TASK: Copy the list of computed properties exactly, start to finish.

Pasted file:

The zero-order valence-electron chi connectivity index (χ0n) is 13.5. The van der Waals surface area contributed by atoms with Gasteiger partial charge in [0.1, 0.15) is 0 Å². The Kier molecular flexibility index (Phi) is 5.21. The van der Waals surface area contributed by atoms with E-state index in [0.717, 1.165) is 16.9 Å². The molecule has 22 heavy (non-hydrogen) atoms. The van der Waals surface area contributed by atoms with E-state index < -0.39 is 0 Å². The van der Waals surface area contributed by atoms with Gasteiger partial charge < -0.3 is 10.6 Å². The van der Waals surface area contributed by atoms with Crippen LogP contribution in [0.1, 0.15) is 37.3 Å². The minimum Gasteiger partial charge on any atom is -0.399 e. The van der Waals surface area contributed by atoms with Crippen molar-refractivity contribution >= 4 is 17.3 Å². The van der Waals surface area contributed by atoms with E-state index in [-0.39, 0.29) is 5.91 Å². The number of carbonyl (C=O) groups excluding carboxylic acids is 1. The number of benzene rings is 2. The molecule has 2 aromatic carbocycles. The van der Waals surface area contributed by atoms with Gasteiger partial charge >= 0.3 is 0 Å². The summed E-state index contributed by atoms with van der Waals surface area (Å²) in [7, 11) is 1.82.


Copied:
The zero-order valence-electron chi connectivity index (χ0n) is 13.5. The van der Waals surface area contributed by atoms with Gasteiger partial charge in [0.1, 0.15) is 0 Å². The Kier molecular flexibility index (Phi) is 5.21. The van der Waals surface area contributed by atoms with E-state index in [0.717, 1.165) is 16.9 Å². The molecule has 22 heavy (non-hydrogen) atoms. The van der Waals surface area contributed by atoms with E-state index < -0.39 is 0 Å². The van der Waals surface area contributed by atoms with Gasteiger partial charge < -0.3 is 10.6 Å². The van der Waals surface area contributed by atoms with Crippen LogP contribution in [0.1, 0.15) is 37.3 Å². The minimum Gasteiger partial charge on any atom is -0.399 e. The van der Waals surface area contributed by atoms with Crippen molar-refractivity contribution >= 4 is 17.3 Å². The van der Waals surface area contributed by atoms with E-state index in [-0.39, 0.29) is 5.91 Å². The number of carbonyl (C=O) groups excluding carboxylic acids is 1. The number of benzene rings is 2. The molecule has 2 aromatic carbocycles. The van der Waals surface area contributed by atoms with Gasteiger partial charge >= 0.3 is 0 Å². The summed E-state index contributed by atoms with van der Waals surface area (Å²) in [7, 11) is 1.82.